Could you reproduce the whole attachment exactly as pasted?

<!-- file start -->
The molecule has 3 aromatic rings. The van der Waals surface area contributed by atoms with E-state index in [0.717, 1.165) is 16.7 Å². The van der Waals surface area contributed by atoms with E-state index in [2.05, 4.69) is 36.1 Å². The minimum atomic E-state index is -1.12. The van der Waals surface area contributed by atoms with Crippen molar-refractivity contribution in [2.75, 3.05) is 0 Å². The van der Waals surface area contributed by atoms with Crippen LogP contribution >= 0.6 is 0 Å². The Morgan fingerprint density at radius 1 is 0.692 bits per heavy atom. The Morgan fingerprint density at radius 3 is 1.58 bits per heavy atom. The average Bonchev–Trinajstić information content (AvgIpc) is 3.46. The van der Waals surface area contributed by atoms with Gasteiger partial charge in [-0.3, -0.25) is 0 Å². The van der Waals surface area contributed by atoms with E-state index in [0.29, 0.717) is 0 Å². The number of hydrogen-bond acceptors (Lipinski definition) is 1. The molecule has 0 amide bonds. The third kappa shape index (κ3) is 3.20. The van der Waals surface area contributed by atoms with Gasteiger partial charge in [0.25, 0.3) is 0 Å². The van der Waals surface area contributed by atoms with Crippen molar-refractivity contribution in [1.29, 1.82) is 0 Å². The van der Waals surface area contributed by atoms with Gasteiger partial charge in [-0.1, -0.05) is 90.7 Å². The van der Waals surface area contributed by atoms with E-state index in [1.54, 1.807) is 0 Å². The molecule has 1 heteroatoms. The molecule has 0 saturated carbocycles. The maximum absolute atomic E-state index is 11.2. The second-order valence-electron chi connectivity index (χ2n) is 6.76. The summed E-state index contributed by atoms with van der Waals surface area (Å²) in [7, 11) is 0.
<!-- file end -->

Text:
The molecule has 3 aromatic rings. The van der Waals surface area contributed by atoms with E-state index in [0.717, 1.165) is 16.7 Å². The van der Waals surface area contributed by atoms with E-state index in [2.05, 4.69) is 36.1 Å². The minimum atomic E-state index is -1.12. The van der Waals surface area contributed by atoms with Crippen molar-refractivity contribution in [2.75, 3.05) is 0 Å². The van der Waals surface area contributed by atoms with Crippen LogP contribution >= 0.6 is 0 Å². The Morgan fingerprint density at radius 1 is 0.692 bits per heavy atom. The Morgan fingerprint density at radius 3 is 1.58 bits per heavy atom. The average Bonchev–Trinajstić information content (AvgIpc) is 3.46. The van der Waals surface area contributed by atoms with Gasteiger partial charge in [-0.3, -0.25) is 0 Å². The van der Waals surface area contributed by atoms with E-state index in [0.29, 0.717) is 0 Å². The number of hydrogen-bond acceptors (Lipinski definition) is 1. The molecule has 0 amide bonds. The third kappa shape index (κ3) is 3.20. The van der Waals surface area contributed by atoms with Gasteiger partial charge in [0.25, 0.3) is 0 Å². The van der Waals surface area contributed by atoms with Crippen molar-refractivity contribution in [1.29, 1.82) is 0 Å². The van der Waals surface area contributed by atoms with Gasteiger partial charge in [-0.1, -0.05) is 90.7 Å². The van der Waals surface area contributed by atoms with E-state index in [1.54, 1.807) is 0 Å². The molecule has 1 heteroatoms. The molecule has 0 saturated carbocycles. The maximum absolute atomic E-state index is 11.2. The second-order valence-electron chi connectivity index (χ2n) is 6.76. The summed E-state index contributed by atoms with van der Waals surface area (Å²) in [7, 11) is 0.